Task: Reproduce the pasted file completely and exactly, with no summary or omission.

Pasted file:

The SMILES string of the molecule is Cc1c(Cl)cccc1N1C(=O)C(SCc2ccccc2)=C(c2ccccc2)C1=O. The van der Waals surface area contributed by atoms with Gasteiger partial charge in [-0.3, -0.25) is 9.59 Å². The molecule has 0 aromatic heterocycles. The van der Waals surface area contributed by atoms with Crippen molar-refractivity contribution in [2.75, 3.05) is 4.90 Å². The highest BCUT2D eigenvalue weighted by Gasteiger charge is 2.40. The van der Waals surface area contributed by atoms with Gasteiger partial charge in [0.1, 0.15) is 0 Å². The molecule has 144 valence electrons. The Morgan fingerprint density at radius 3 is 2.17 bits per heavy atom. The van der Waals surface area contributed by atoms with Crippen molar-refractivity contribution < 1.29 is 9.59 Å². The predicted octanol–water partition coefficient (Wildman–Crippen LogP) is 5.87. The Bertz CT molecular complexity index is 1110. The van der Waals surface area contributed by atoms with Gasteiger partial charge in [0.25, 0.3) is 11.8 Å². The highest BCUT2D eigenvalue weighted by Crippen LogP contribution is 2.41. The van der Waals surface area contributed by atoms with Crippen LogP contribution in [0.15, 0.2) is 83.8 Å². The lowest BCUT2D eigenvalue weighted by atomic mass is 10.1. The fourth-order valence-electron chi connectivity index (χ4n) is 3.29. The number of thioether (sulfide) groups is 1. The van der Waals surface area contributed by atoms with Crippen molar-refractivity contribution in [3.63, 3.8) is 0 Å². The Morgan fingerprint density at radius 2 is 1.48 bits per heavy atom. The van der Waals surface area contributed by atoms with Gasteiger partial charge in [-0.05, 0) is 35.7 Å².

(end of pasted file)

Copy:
The SMILES string of the molecule is Cc1c(Cl)cccc1N1C(=O)C(SCc2ccccc2)=C(c2ccccc2)C1=O. The van der Waals surface area contributed by atoms with Gasteiger partial charge in [-0.3, -0.25) is 9.59 Å². The molecule has 0 aromatic heterocycles. The van der Waals surface area contributed by atoms with Crippen molar-refractivity contribution in [2.75, 3.05) is 4.90 Å². The highest BCUT2D eigenvalue weighted by Gasteiger charge is 2.40. The van der Waals surface area contributed by atoms with Gasteiger partial charge in [0.1, 0.15) is 0 Å². The molecule has 144 valence electrons. The Morgan fingerprint density at radius 3 is 2.17 bits per heavy atom. The van der Waals surface area contributed by atoms with Crippen molar-refractivity contribution < 1.29 is 9.59 Å². The predicted octanol–water partition coefficient (Wildman–Crippen LogP) is 5.87. The Bertz CT molecular complexity index is 1110. The van der Waals surface area contributed by atoms with Gasteiger partial charge in [0.25, 0.3) is 11.8 Å². The highest BCUT2D eigenvalue weighted by Crippen LogP contribution is 2.41. The van der Waals surface area contributed by atoms with Crippen LogP contribution in [0.15, 0.2) is 83.8 Å². The lowest BCUT2D eigenvalue weighted by atomic mass is 10.1. The fourth-order valence-electron chi connectivity index (χ4n) is 3.29. The number of thioether (sulfide) groups is 1. The van der Waals surface area contributed by atoms with Crippen molar-refractivity contribution in [3.63, 3.8) is 0 Å². The Morgan fingerprint density at radius 2 is 1.48 bits per heavy atom. The van der Waals surface area contributed by atoms with Gasteiger partial charge in [-0.05, 0) is 35.7 Å².